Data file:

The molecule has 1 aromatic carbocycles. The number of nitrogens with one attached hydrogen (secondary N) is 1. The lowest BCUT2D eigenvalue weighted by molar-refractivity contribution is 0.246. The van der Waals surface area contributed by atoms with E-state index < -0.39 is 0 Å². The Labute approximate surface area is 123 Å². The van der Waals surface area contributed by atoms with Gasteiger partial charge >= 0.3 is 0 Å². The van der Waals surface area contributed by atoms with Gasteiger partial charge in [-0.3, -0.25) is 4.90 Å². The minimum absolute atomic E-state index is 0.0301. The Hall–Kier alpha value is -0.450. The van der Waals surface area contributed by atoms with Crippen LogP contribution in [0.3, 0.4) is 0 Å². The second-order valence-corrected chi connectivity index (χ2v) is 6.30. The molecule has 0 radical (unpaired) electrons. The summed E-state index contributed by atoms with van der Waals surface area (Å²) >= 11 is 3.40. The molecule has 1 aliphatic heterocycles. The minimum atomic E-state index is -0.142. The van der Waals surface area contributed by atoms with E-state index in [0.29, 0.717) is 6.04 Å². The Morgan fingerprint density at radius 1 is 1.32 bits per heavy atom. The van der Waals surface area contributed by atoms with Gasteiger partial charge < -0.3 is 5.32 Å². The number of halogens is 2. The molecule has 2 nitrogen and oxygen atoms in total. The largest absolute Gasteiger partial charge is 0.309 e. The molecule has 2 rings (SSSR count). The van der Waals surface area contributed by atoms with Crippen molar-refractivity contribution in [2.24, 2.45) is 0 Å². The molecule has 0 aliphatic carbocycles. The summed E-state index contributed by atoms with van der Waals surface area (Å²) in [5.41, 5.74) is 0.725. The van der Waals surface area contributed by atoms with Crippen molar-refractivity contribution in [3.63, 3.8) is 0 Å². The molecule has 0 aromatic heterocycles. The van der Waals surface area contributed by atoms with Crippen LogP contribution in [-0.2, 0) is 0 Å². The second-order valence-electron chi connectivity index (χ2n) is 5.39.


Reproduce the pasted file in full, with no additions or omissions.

The molecule has 1 aromatic carbocycles. The number of nitrogens with one attached hydrogen (secondary N) is 1. The lowest BCUT2D eigenvalue weighted by molar-refractivity contribution is 0.246. The van der Waals surface area contributed by atoms with E-state index < -0.39 is 0 Å². The Labute approximate surface area is 123 Å². The van der Waals surface area contributed by atoms with Gasteiger partial charge >= 0.3 is 0 Å². The van der Waals surface area contributed by atoms with Gasteiger partial charge in [-0.3, -0.25) is 4.90 Å². The minimum absolute atomic E-state index is 0.0301. The Hall–Kier alpha value is -0.450. The van der Waals surface area contributed by atoms with Crippen LogP contribution in [0.3, 0.4) is 0 Å². The second-order valence-corrected chi connectivity index (χ2v) is 6.30. The molecule has 0 radical (unpaired) electrons. The summed E-state index contributed by atoms with van der Waals surface area (Å²) >= 11 is 3.40. The molecule has 1 aliphatic heterocycles. The minimum atomic E-state index is -0.142. The van der Waals surface area contributed by atoms with E-state index in [0.29, 0.717) is 6.04 Å². The Morgan fingerprint density at radius 1 is 1.32 bits per heavy atom. The van der Waals surface area contributed by atoms with Gasteiger partial charge < -0.3 is 5.32 Å². The number of halogens is 2. The molecule has 2 nitrogen and oxygen atoms in total. The largest absolute Gasteiger partial charge is 0.309 e. The molecule has 2 rings (SSSR count). The van der Waals surface area contributed by atoms with Crippen molar-refractivity contribution in [2.24, 2.45) is 0 Å². The molecule has 0 aliphatic carbocycles. The summed E-state index contributed by atoms with van der Waals surface area (Å²) in [5.41, 5.74) is 0.725. The van der Waals surface area contributed by atoms with Crippen molar-refractivity contribution in [3.63, 3.8) is 0 Å². The molecule has 0 aromatic heterocycles. The van der Waals surface area contributed by atoms with Crippen LogP contribution in [-0.2, 0) is 0 Å². The second-order valence-electron chi connectivity index (χ2n) is 5.39.